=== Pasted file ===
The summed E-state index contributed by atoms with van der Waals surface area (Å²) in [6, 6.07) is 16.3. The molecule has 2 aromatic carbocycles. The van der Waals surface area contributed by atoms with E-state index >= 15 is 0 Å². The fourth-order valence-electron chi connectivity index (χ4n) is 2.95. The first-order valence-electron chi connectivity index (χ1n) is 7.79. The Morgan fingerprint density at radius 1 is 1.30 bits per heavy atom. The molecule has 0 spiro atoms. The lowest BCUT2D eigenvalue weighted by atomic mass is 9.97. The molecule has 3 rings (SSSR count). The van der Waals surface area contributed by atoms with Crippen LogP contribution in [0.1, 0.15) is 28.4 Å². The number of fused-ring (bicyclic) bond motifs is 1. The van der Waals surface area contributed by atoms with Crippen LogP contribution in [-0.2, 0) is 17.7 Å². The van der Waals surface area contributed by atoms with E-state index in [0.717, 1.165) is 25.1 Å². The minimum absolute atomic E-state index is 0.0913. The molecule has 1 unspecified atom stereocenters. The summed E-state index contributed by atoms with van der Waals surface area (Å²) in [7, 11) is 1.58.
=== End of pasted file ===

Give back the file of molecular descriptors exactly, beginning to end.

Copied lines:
The summed E-state index contributed by atoms with van der Waals surface area (Å²) in [6, 6.07) is 16.3. The molecule has 2 aromatic carbocycles. The van der Waals surface area contributed by atoms with E-state index >= 15 is 0 Å². The fourth-order valence-electron chi connectivity index (χ4n) is 2.95. The first-order valence-electron chi connectivity index (χ1n) is 7.79. The Morgan fingerprint density at radius 1 is 1.30 bits per heavy atom. The molecule has 0 spiro atoms. The lowest BCUT2D eigenvalue weighted by atomic mass is 9.97. The molecule has 3 rings (SSSR count). The van der Waals surface area contributed by atoms with Crippen LogP contribution in [0.1, 0.15) is 28.4 Å². The number of fused-ring (bicyclic) bond motifs is 1. The van der Waals surface area contributed by atoms with Crippen LogP contribution in [-0.2, 0) is 17.7 Å². The van der Waals surface area contributed by atoms with E-state index in [0.717, 1.165) is 25.1 Å². The minimum absolute atomic E-state index is 0.0913. The molecule has 1 unspecified atom stereocenters. The summed E-state index contributed by atoms with van der Waals surface area (Å²) in [7, 11) is 1.58.